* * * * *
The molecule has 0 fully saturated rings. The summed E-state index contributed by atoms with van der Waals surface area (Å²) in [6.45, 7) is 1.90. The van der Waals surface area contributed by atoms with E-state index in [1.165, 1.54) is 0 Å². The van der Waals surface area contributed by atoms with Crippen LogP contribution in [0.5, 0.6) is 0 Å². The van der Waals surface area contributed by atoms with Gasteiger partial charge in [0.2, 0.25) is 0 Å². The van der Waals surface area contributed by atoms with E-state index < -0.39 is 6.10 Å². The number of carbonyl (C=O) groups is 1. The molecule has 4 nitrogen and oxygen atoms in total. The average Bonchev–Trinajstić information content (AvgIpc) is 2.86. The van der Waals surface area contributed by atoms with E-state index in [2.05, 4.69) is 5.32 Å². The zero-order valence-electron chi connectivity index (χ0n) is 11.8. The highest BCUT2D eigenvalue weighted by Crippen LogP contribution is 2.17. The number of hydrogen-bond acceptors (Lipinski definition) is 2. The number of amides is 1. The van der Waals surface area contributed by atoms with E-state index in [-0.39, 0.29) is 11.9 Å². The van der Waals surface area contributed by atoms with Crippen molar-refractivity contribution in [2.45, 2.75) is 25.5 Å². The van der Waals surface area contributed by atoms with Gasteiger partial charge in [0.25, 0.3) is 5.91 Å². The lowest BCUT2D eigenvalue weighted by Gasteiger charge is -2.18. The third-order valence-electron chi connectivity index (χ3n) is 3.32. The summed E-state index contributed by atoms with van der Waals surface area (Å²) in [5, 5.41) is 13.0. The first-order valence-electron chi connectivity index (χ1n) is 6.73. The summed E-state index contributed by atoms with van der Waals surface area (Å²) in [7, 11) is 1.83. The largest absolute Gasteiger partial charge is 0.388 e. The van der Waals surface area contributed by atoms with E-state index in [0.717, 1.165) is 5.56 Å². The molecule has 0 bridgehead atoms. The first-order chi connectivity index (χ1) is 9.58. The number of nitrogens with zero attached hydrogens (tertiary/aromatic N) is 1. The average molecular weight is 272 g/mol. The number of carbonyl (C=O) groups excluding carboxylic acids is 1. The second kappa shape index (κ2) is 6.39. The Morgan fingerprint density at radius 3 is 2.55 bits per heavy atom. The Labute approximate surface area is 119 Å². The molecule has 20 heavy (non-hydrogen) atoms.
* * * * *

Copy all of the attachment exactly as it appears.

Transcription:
The molecule has 0 fully saturated rings. The summed E-state index contributed by atoms with van der Waals surface area (Å²) in [6.45, 7) is 1.90. The van der Waals surface area contributed by atoms with E-state index in [1.165, 1.54) is 0 Å². The van der Waals surface area contributed by atoms with Crippen LogP contribution in [0.5, 0.6) is 0 Å². The van der Waals surface area contributed by atoms with Gasteiger partial charge in [0.2, 0.25) is 0 Å². The van der Waals surface area contributed by atoms with E-state index < -0.39 is 6.10 Å². The number of carbonyl (C=O) groups is 1. The molecule has 4 nitrogen and oxygen atoms in total. The average Bonchev–Trinajstić information content (AvgIpc) is 2.86. The van der Waals surface area contributed by atoms with E-state index in [2.05, 4.69) is 5.32 Å². The zero-order valence-electron chi connectivity index (χ0n) is 11.8. The highest BCUT2D eigenvalue weighted by Crippen LogP contribution is 2.17. The number of hydrogen-bond acceptors (Lipinski definition) is 2. The number of amides is 1. The van der Waals surface area contributed by atoms with E-state index in [-0.39, 0.29) is 11.9 Å². The van der Waals surface area contributed by atoms with Crippen molar-refractivity contribution in [2.45, 2.75) is 25.5 Å². The van der Waals surface area contributed by atoms with Gasteiger partial charge in [0.25, 0.3) is 5.91 Å². The lowest BCUT2D eigenvalue weighted by Gasteiger charge is -2.18. The third-order valence-electron chi connectivity index (χ3n) is 3.32. The summed E-state index contributed by atoms with van der Waals surface area (Å²) in [5, 5.41) is 13.0. The first-order valence-electron chi connectivity index (χ1n) is 6.73. The summed E-state index contributed by atoms with van der Waals surface area (Å²) in [7, 11) is 1.83. The largest absolute Gasteiger partial charge is 0.388 e. The van der Waals surface area contributed by atoms with E-state index in [0.717, 1.165) is 5.56 Å². The molecule has 0 bridgehead atoms. The first-order chi connectivity index (χ1) is 9.58. The number of nitrogens with zero attached hydrogens (tertiary/aromatic N) is 1. The average molecular weight is 272 g/mol. The number of carbonyl (C=O) groups excluding carboxylic acids is 1. The second kappa shape index (κ2) is 6.39. The Morgan fingerprint density at radius 3 is 2.55 bits per heavy atom. The Labute approximate surface area is 119 Å². The molecule has 20 heavy (non-hydrogen) atoms.